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Input and Output and Processing...Oh My!!!

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Keywords: Scavenger Hunt, Digital Camera, Photography, Multimedia
Subject(s): Art, Social Skills, Technology, Writing, Animation, Photography, English/Language Arts, Spelling, Grammar, Journalism
Grades 2 through 5
NETS-S Standard:
  • Creativity and Innovation
  • Communication and Collaboration
  • Research and Information Fluency
  • Critical Thinking, Problem Solving, and Decision Making
  • Digital Citizenship
  • Technology Operations and Concepts
View Full Text of Standards
School: New Market Elementary School, Sophia, NC
Planned By: Betsey Beasley
Original Author: Betsey Dixon, Sophia
Day 1
Step 1: As a class, discuss what Input, Output, and Processing mean. (I always use a multimedia presentation to present this to the students because it engages them more.) Give definitions and examples of each…include photos or clip art…to insure that the students understand the idea.

Step 2: Inform the students that you are going to allow them to go on a Scavenger Hunt of their own to try and find Input, Output, and Processing devices. This could be in the computer lab, in their classroom, or throughout the building. Since they will not be able to bring the items back with them, they are going to have to take pictures of them using the digital cameras.

Step 3: You may have already introduced the digital cameras to your class and they may already be comfortable using them. If so you may want to simply go over a few of the “Do’s and Don’t’s” of using the hardware to refresh their memory. If your students are not comfortable with them, take time to introduce them to the cameras. Instruct them how to power them on and off, how to zoom in and out, and how to take the picture. It is completely up to you how in depth you go in showing the many gadgets of the camera. I would suggest for the younger ones and those beginners to keep it simple. *Always remember to illustrate to the students how to care for the cameras correctly.* (You may let the children take a few test shots in the classroom just for practice.)

Step 4: Once your students are comfortable with using the digital cameras, divide them into groups. Depending on your age group, and how many cameras are available, anywhere from 2-5 children in a group would be sufficient. (You want each child in the group to be able to get hands on experience with the camera.) Give each group a set of 3 cards (1 for Input, 1 for Output, and 1 for Processing). **Older students may be instructed to find more than one example for each.**

Step 5: Then, give the children a time limit to meet back as a class and send them off on their Scavenger Hunt! If you are doing this in the classroom, I would simply allow children to move around the room as they wish, while you walk around observing and monitoring each group. With the older children, I usually allow them to travel the school (but not interrupt any classrooms).

Step 6: When the children come back discuss what they found and collect the cameras. Then advise them that you will be doing something fun with the photos they collected the next day.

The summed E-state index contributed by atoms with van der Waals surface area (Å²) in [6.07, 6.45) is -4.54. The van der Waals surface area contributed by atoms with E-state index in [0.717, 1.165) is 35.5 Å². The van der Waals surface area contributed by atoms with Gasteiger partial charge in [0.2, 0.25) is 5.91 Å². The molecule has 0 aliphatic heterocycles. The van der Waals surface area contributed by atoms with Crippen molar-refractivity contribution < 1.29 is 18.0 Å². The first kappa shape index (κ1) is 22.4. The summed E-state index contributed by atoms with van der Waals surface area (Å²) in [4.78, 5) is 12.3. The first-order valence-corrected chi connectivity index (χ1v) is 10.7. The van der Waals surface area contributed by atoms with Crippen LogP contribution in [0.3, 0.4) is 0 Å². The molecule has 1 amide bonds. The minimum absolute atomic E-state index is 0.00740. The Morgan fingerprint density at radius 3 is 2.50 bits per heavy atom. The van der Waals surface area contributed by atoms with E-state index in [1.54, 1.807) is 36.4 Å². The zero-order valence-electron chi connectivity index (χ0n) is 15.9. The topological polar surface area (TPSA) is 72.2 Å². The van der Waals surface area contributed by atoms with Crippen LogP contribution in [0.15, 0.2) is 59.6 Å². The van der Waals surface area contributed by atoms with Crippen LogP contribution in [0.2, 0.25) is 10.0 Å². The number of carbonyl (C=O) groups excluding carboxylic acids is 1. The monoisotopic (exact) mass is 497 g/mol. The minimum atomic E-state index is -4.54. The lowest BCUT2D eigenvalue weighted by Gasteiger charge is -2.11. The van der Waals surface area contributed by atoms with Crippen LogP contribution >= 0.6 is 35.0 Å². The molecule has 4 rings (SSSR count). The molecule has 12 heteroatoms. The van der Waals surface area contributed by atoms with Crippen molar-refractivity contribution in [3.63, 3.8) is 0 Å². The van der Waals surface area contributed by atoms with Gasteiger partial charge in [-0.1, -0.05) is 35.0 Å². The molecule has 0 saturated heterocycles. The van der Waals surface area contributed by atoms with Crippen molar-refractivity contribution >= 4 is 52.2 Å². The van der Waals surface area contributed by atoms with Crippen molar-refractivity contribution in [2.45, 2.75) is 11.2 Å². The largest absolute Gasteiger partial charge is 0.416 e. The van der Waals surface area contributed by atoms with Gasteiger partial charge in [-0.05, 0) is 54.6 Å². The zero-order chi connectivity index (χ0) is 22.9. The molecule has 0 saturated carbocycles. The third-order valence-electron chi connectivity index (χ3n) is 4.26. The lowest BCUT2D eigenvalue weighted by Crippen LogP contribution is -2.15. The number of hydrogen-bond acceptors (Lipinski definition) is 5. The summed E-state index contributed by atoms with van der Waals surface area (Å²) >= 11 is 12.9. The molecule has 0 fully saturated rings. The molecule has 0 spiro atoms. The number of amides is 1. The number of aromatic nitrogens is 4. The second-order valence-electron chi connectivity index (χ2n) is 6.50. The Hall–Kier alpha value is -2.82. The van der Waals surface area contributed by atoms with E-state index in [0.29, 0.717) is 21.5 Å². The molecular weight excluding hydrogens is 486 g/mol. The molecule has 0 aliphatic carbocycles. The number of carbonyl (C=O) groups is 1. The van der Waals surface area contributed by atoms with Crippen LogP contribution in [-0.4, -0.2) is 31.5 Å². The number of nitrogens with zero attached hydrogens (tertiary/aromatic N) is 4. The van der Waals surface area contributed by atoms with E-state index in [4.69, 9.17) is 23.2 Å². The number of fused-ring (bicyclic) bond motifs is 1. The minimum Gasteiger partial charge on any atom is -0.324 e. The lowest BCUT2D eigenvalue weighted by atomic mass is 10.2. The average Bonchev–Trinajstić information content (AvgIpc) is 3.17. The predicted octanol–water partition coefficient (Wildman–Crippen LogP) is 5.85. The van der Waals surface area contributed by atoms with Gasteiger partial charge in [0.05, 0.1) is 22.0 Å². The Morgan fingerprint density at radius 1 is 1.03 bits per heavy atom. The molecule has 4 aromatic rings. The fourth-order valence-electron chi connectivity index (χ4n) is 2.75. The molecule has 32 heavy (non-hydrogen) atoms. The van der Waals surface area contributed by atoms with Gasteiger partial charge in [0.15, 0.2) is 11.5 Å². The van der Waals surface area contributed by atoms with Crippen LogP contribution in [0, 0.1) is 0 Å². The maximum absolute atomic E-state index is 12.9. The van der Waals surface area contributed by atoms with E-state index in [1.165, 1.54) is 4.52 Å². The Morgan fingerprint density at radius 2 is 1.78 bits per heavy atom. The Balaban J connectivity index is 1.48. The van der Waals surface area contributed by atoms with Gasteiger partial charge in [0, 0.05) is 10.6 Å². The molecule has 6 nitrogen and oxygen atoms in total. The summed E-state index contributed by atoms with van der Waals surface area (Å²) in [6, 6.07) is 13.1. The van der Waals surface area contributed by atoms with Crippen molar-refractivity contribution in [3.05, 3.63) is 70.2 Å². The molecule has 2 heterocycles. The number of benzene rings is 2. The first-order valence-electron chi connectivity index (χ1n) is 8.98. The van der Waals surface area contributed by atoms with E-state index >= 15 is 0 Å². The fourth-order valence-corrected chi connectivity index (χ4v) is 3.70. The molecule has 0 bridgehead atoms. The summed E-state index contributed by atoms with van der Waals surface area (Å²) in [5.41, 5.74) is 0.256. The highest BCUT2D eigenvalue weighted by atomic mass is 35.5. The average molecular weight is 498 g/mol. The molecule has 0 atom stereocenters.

Day 2

Step 7: Show the children how to upload their photos from the Scavenger Hunt onto the computer. They may do this by using the usb connection from the camera or using a SD card reader. **This step may be difficult for younger students, so it may be one you have to do on your own.**

Step 8: Have the students create a multimedia illustrating Input, Output, and Processing devices with the photos they collected. **For younger students you could already have the multimedia template created and they could simply insert their pictures and text, while older students could create the presentation from scratch. Allow students to get creative, using animation and transitions! This depends on how comfortable they are with such multimedia software as PowerPoint or websites such as Glogstert.**

Step 9: Once the students have completed their multimedia presentation and you have checked it for accuracy, allow them to present their creation to the class. Discuss each presentation as you go through.
This is a great lesson for children to explore digital photograhy while working together to create a multimedia presentation. It can easily be customized to multiple grade and ability levels.
Cross-Curriculum Ideas
This same Scavenger Hunt idea could be used for different curriculums. Instead of Input, Output, and Processing it could be to find shapes for geometry or descriptive words for writing.

Students could also write a descriptive sentence into their multimedia describing the look of each element of input, output and processing device.
Students will write/type/blog a paragraph describing their struggles and achievements while attempting this project. They could then comment on one anothers and compare and help one another.
Materials: Digital Cameras, Point and Shoot, Projectors, Projector Screens, Digital Voice Recorders, Camera/Video Accessories, Camera Bags, Flash/USB Drives, Batteries, Memory Cards, Cables, Computer Accessories, Power, Keyboards, Headsets, LCD Monitors, Mice, Office Suite, Art Tools, Keyboarding, Slideshow, Clip Art, Animation, Integrating Technology, Speech and Language
Other Items: 1 Standard Digital Camera Lab, $2889.00 each, total of $2889.00